Manufacturers including Hornby have said they favour an independent global standard, after a meeting in Brussels yesterday.
However, the firm along with Lego have expressed concerns over its scope and how it would be enforced.
Frank Martin, chief executive, Hornby, said: "We have concerns about the scope and any overzealous adoption of any new regulation which might prevent competition in the market."
Lego CEO, Jorgen Vig Knudstorp (pictured), said: "We must make sure this is sensible legislation. We have concerns that these rules, if not properly thought through could damage new innovation and new producers.”
European consumer groups have pushed for the abolishment of the EU's CE for a new, stricter standard awarded by an independent regulator.
Most manufacturers said they favoured an independent body to award the new standard.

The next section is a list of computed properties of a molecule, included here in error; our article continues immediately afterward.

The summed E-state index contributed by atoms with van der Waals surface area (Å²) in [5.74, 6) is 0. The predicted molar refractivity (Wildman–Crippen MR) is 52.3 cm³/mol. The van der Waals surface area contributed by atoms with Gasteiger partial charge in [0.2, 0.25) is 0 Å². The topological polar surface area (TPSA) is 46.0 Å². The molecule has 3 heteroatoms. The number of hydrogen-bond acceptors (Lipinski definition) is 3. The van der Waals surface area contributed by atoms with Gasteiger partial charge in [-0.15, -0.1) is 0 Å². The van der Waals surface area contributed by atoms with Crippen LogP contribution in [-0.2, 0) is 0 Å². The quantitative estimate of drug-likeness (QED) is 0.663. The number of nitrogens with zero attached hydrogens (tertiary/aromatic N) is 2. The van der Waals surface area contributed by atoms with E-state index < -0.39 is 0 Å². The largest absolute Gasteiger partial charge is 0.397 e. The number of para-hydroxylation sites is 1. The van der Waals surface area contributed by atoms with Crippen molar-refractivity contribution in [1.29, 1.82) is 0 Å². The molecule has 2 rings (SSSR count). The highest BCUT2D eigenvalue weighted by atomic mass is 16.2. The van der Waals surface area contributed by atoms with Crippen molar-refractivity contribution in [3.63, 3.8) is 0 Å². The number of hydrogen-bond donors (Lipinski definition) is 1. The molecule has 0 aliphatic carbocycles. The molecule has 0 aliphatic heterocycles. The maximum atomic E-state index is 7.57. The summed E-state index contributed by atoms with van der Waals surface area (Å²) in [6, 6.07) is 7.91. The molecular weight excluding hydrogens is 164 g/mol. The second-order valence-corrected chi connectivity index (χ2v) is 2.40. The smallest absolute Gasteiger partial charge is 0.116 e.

"We are in favour of a global standard supplied by a trusted authority. We do not favour either third party or government authorities. Once they do the job properly," Knudstorp added.
But US firms said they favoured an independent third party and are opposed to any authority set up by the EU's Executive Commission or any U.S. federal agency.
"We prefer a more transparent approach," Carter Keithley, president of the US Toy Industry Association said.
The US and EU are due to meet later in the year to try and reach a trans-Atlantic agreement, which they hope could pave the way for a global agreement.